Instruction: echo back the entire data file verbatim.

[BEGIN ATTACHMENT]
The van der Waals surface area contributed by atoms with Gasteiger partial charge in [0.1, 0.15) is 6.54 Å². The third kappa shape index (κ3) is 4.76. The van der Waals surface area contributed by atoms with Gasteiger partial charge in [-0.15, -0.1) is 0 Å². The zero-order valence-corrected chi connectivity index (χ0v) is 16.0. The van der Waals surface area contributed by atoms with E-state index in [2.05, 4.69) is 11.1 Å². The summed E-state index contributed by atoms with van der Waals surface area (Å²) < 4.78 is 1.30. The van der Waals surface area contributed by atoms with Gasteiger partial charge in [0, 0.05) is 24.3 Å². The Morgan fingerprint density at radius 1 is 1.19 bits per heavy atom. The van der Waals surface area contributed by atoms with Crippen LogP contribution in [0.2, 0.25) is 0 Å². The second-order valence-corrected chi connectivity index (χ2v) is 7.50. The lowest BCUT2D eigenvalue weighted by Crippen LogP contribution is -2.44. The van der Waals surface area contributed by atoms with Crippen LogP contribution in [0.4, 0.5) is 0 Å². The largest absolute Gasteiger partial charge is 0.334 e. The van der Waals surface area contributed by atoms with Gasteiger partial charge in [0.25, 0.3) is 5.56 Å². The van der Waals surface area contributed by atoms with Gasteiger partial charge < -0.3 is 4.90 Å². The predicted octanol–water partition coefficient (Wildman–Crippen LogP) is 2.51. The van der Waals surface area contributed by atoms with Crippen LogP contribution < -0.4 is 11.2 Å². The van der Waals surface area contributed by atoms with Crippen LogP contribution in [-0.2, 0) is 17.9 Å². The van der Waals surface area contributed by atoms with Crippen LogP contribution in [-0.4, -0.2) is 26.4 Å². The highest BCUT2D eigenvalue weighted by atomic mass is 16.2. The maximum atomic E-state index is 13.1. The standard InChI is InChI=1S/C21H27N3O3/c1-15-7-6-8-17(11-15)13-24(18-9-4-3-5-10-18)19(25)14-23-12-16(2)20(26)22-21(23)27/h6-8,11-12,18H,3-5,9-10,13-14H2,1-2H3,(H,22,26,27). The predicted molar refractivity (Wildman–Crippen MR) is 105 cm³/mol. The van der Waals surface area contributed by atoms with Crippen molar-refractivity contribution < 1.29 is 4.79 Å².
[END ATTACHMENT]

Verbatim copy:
The van der Waals surface area contributed by atoms with Gasteiger partial charge in [0.1, 0.15) is 6.54 Å². The third kappa shape index (κ3) is 4.76. The van der Waals surface area contributed by atoms with Gasteiger partial charge in [-0.15, -0.1) is 0 Å². The zero-order valence-corrected chi connectivity index (χ0v) is 16.0. The van der Waals surface area contributed by atoms with E-state index in [2.05, 4.69) is 11.1 Å². The summed E-state index contributed by atoms with van der Waals surface area (Å²) < 4.78 is 1.30. The van der Waals surface area contributed by atoms with Gasteiger partial charge in [0, 0.05) is 24.3 Å². The Morgan fingerprint density at radius 1 is 1.19 bits per heavy atom. The van der Waals surface area contributed by atoms with Crippen LogP contribution in [0.2, 0.25) is 0 Å². The second-order valence-corrected chi connectivity index (χ2v) is 7.50. The lowest BCUT2D eigenvalue weighted by Crippen LogP contribution is -2.44. The van der Waals surface area contributed by atoms with Crippen LogP contribution in [0.4, 0.5) is 0 Å². The largest absolute Gasteiger partial charge is 0.334 e. The van der Waals surface area contributed by atoms with Gasteiger partial charge in [0.25, 0.3) is 5.56 Å². The van der Waals surface area contributed by atoms with Gasteiger partial charge < -0.3 is 4.90 Å². The predicted octanol–water partition coefficient (Wildman–Crippen LogP) is 2.51. The van der Waals surface area contributed by atoms with Crippen LogP contribution < -0.4 is 11.2 Å². The van der Waals surface area contributed by atoms with Crippen LogP contribution in [-0.2, 0) is 17.9 Å². The van der Waals surface area contributed by atoms with Crippen LogP contribution in [-0.4, -0.2) is 26.4 Å². The highest BCUT2D eigenvalue weighted by atomic mass is 16.2. The maximum atomic E-state index is 13.1. The standard InChI is InChI=1S/C21H27N3O3/c1-15-7-6-8-17(11-15)13-24(18-9-4-3-5-10-18)19(25)14-23-12-16(2)20(26)22-21(23)27/h6-8,11-12,18H,3-5,9-10,13-14H2,1-2H3,(H,22,26,27). The predicted molar refractivity (Wildman–Crippen MR) is 105 cm³/mol. The van der Waals surface area contributed by atoms with Crippen molar-refractivity contribution < 1.29 is 4.79 Å².